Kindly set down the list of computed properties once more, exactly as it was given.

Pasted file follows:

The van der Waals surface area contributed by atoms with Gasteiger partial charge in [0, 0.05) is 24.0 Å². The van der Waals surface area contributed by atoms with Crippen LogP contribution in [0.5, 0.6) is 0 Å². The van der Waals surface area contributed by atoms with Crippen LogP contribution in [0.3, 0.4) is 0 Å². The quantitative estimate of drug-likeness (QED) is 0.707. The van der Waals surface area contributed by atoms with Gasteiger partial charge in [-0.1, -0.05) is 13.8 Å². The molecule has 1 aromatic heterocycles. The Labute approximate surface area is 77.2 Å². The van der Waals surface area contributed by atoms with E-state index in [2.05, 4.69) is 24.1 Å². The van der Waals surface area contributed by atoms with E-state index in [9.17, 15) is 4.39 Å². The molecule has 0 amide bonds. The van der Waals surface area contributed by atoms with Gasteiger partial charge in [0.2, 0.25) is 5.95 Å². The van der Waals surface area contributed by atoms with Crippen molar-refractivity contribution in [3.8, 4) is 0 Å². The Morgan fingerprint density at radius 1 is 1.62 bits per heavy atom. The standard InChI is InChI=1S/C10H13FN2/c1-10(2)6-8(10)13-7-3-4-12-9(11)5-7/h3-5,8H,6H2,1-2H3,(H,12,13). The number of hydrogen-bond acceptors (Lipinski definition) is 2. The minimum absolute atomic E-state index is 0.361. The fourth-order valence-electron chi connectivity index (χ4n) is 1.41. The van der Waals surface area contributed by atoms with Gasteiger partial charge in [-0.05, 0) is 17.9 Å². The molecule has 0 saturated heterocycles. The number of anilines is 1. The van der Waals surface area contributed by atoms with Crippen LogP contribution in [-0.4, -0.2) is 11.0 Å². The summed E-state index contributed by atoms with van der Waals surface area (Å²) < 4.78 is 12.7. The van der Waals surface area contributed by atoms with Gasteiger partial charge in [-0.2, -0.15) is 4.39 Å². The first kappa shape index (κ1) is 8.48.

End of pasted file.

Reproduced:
The van der Waals surface area contributed by atoms with Gasteiger partial charge in [0, 0.05) is 24.0 Å². The van der Waals surface area contributed by atoms with Crippen LogP contribution in [0.5, 0.6) is 0 Å². The van der Waals surface area contributed by atoms with Crippen LogP contribution in [0.3, 0.4) is 0 Å². The quantitative estimate of drug-likeness (QED) is 0.707. The van der Waals surface area contributed by atoms with Gasteiger partial charge in [-0.1, -0.05) is 13.8 Å². The molecule has 1 aromatic heterocycles. The Labute approximate surface area is 77.2 Å². The van der Waals surface area contributed by atoms with E-state index in [2.05, 4.69) is 24.1 Å². The van der Waals surface area contributed by atoms with E-state index in [9.17, 15) is 4.39 Å². The molecule has 0 amide bonds. The van der Waals surface area contributed by atoms with Gasteiger partial charge in [0.2, 0.25) is 5.95 Å². The van der Waals surface area contributed by atoms with Crippen molar-refractivity contribution in [3.8, 4) is 0 Å². The Morgan fingerprint density at radius 1 is 1.62 bits per heavy atom. The standard InChI is InChI=1S/C10H13FN2/c1-10(2)6-8(10)13-7-3-4-12-9(11)5-7/h3-5,8H,6H2,1-2H3,(H,12,13). The number of hydrogen-bond acceptors (Lipinski definition) is 2. The minimum absolute atomic E-state index is 0.361. The fourth-order valence-electron chi connectivity index (χ4n) is 1.41. The van der Waals surface area contributed by atoms with Gasteiger partial charge in [-0.05, 0) is 17.9 Å². The molecule has 0 saturated heterocycles. The number of anilines is 1. The van der Waals surface area contributed by atoms with Crippen LogP contribution in [-0.4, -0.2) is 11.0 Å². The summed E-state index contributed by atoms with van der Waals surface area (Å²) < 4.78 is 12.7. The van der Waals surface area contributed by atoms with Gasteiger partial charge in [-0.2, -0.15) is 4.39 Å². The first kappa shape index (κ1) is 8.48.